What we did: we selected office-grade carpet and installed it throughout the entire office suite with the exception of the front lobby (which is a realistic-looking faux “wood) and the break room (which is linoleum, since it has a sink, and the break room is separated from the rest of the office by a door that remains closed). After my meetings, I often turn on a mellow internet radio station at very low volume and close my office door.
Smells – Asperger’s/autistic people are usually extra-sensitive to smells of any kind. These include perfumes, cleaning chemicals, scented sprays/deodorizers, microwaved or takeout food, bug killers, mold/mould, sewer inefficiency, nail polish, paint, new carpet, floor polish…you get the idea. Not only can these create distraction, but they can also interfere with mood, causing irritability or even anxiety. They can also cause physical symptoms such as lightheadedness/dizziness, skin itching, headache, nausea, sinus problems, vision issues, and general malaise.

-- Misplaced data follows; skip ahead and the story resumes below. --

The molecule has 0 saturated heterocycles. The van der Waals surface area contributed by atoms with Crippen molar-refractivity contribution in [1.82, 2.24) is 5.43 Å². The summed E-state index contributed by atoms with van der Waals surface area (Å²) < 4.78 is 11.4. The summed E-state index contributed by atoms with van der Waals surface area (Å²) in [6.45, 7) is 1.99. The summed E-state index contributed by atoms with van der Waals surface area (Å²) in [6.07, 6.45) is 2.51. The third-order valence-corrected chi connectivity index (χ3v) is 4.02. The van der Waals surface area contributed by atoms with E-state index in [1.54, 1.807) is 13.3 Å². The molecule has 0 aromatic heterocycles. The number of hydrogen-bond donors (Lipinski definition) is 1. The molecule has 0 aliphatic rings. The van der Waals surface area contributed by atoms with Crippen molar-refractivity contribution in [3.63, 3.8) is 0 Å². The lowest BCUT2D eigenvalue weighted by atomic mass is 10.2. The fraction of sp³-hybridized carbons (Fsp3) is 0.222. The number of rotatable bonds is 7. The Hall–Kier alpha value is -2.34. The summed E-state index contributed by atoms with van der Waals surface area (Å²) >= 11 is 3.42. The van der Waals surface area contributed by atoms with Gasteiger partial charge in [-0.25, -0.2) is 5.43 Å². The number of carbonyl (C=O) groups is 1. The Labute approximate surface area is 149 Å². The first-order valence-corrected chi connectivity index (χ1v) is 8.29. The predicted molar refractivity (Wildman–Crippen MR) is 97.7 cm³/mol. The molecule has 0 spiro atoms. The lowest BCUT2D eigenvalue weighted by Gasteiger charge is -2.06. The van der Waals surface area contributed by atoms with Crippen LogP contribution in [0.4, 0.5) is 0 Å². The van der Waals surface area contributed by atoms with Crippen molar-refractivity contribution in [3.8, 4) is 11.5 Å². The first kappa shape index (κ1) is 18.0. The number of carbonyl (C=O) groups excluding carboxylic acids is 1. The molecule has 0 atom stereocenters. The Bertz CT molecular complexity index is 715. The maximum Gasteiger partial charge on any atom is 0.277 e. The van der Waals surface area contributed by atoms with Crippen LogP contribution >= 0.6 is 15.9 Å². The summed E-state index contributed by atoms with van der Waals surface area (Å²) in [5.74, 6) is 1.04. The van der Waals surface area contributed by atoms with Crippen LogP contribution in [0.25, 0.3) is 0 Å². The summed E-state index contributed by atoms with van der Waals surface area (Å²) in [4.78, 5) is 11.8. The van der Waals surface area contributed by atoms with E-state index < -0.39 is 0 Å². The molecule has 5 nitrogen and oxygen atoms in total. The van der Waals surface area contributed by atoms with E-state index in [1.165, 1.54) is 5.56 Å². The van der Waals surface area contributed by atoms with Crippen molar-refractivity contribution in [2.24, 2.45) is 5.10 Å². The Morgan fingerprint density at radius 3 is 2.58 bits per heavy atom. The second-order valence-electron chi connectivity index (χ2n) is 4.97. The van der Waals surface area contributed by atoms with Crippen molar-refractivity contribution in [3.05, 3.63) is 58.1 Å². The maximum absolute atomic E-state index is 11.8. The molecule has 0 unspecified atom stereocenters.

Possible solutions: Wherever possible, you can minimize food smells by confining odorous food to the break room, removing the microwave (so that the smell of microwaved food doesn’t float down the hall and permeate the office suite), and restricting other food to designated areas, or requiring lunch to be consumed off-site. Perfumes and other body product-related scents are easy to eliminate–they can simply be banned. Harsh cleaning chemicals may be swapped out for non-scented/fragrance-free varieties. Deodorizing sprays generally shouldn’t be necessary, if the room is properly ventilated and there’s no persistent root cause of undesirable odor. (If there is, do look for the root cause.) New carpet/furniture/wall paint should always be properly ventilated immediately.